This opinion will be unpublished and
may not be cited except as provided by
Minn. Stat. ' 480A.08, subd. 3 (1994).
STATE OF MINNESOTA
IN COURT OF APPEALS
Larry E. Lang,
Stearns County Sheriff's Department, et al.,
Filed June 11, 1996
Stearns County District Court
File No. C7-94-2908
Larry E. Lang, 24811 County Road 34, Paynesville, MN 56362 (Respondent Pro Se)
Anthony M. Tarvestad, Dyan J. Ebert, Quinlivan, Sherwood, Spellacy & Tarvestad, P.A., 600 Norwest Center, Box 1008, St. Cloud, MN 56302 (for Appellants)
Considered and decided by Norton, Presiding Judge, Peterson, Judge, and Schultz, Judge.
U N P U B L I S H E D O P I N I O N
Stearns County Sheriff's Department challenges the district court's denial of summary judgment, arguing that the district court erroneously applied the doctrines of official immunity and vicarious official immunity. We affirm.
Respondent Larry Lang reported a burglary of his trailer home and shed to appellant Stearns County Sheriff's Department. Lang also reported that someone had attempted to hot wire a motorcycle that was inside the shed.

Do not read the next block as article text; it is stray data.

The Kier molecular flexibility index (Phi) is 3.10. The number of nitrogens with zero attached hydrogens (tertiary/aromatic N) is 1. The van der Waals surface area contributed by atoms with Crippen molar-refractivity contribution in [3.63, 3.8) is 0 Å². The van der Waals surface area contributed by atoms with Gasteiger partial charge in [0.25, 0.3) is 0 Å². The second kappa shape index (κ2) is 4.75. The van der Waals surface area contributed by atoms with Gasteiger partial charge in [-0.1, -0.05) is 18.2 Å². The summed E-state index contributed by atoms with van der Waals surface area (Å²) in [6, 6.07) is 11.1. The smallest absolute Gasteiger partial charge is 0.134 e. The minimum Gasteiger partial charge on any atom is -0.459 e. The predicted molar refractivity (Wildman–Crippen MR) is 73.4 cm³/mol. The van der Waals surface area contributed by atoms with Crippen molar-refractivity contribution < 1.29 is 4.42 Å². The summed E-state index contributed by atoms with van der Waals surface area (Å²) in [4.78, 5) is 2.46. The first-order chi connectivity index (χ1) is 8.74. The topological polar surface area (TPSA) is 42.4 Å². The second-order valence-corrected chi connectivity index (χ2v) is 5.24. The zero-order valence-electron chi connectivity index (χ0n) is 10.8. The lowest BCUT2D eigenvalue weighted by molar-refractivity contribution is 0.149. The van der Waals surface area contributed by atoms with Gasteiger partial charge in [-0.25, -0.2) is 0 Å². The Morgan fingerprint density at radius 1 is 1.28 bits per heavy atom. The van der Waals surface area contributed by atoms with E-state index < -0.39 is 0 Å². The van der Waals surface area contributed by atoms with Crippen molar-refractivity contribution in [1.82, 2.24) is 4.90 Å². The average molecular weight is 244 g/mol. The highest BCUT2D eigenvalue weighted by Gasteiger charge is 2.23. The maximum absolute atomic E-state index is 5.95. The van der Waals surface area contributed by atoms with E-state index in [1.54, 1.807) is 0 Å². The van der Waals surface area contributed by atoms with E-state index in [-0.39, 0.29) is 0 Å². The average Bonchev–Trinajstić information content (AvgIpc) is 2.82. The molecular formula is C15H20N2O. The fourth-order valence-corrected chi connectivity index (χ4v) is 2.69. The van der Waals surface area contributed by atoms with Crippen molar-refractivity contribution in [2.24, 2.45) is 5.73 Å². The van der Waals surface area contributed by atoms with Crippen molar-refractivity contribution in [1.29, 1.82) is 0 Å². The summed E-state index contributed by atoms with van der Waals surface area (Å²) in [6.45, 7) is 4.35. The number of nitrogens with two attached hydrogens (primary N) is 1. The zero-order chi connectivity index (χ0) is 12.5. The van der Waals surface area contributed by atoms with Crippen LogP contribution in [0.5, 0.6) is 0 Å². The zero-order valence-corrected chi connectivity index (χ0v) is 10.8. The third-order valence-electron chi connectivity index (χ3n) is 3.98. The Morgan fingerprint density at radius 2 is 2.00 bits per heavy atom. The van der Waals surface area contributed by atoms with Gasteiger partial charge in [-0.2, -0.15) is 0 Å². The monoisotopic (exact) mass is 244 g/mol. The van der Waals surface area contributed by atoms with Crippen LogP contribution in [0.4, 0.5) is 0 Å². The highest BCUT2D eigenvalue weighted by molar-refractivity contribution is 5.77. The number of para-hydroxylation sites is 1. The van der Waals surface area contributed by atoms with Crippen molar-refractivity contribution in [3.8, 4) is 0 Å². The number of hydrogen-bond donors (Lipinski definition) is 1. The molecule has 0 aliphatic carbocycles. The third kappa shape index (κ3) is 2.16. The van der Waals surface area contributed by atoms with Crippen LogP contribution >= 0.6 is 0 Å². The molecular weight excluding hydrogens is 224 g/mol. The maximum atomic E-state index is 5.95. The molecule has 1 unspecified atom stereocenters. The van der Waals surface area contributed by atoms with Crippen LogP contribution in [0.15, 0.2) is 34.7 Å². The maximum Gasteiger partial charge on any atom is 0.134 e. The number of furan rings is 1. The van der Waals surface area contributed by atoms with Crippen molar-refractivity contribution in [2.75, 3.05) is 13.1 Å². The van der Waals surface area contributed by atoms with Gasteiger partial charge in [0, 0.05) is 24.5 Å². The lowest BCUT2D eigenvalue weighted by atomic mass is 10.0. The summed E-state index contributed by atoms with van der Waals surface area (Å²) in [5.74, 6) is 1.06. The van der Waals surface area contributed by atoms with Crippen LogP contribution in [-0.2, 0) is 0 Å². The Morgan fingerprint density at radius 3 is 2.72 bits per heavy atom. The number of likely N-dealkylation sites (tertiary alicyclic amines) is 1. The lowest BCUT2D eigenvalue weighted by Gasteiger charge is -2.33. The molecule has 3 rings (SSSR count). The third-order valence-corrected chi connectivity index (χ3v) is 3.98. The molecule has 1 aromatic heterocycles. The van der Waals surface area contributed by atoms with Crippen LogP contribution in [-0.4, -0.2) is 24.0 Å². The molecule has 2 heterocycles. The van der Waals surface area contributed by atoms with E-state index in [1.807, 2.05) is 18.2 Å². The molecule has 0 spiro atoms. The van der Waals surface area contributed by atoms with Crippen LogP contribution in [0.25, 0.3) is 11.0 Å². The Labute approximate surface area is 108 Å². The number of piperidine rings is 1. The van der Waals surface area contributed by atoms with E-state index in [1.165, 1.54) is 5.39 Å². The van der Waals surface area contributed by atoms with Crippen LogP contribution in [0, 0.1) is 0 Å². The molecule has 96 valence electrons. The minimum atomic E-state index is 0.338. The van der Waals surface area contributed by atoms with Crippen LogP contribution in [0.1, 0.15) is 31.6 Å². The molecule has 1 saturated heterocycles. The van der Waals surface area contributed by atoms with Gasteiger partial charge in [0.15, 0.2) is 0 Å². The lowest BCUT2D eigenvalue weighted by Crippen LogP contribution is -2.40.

The following day, one of the investigating officers reported to her supervisor that she had not observed evidence of tampering with the motorcycle when she was at Lang's residence. The supervisor suggested that it would be beneficial if one of the investigating officers returned to Lang's residence to verify whether someone had tampered with the motorcycle.
Both investigating officers returned to Lang's property to verify the report of the attempted theft of the motorcycle. The officers stated in their report that no one was at the property when they were there. The officers noticed tire tracks leading to a shed, indicating that a motorcycle was inside. They unhooked the door lock and entered the shed. The officers observed the motorcycle and noticed some wires toward the back of the motorcycle appeared to have been slightly tampered with, but the ignition was unharmed. When the officers left the shed, they were unable to shut the door in the same position they had found it and propped the door shut with a metal rod.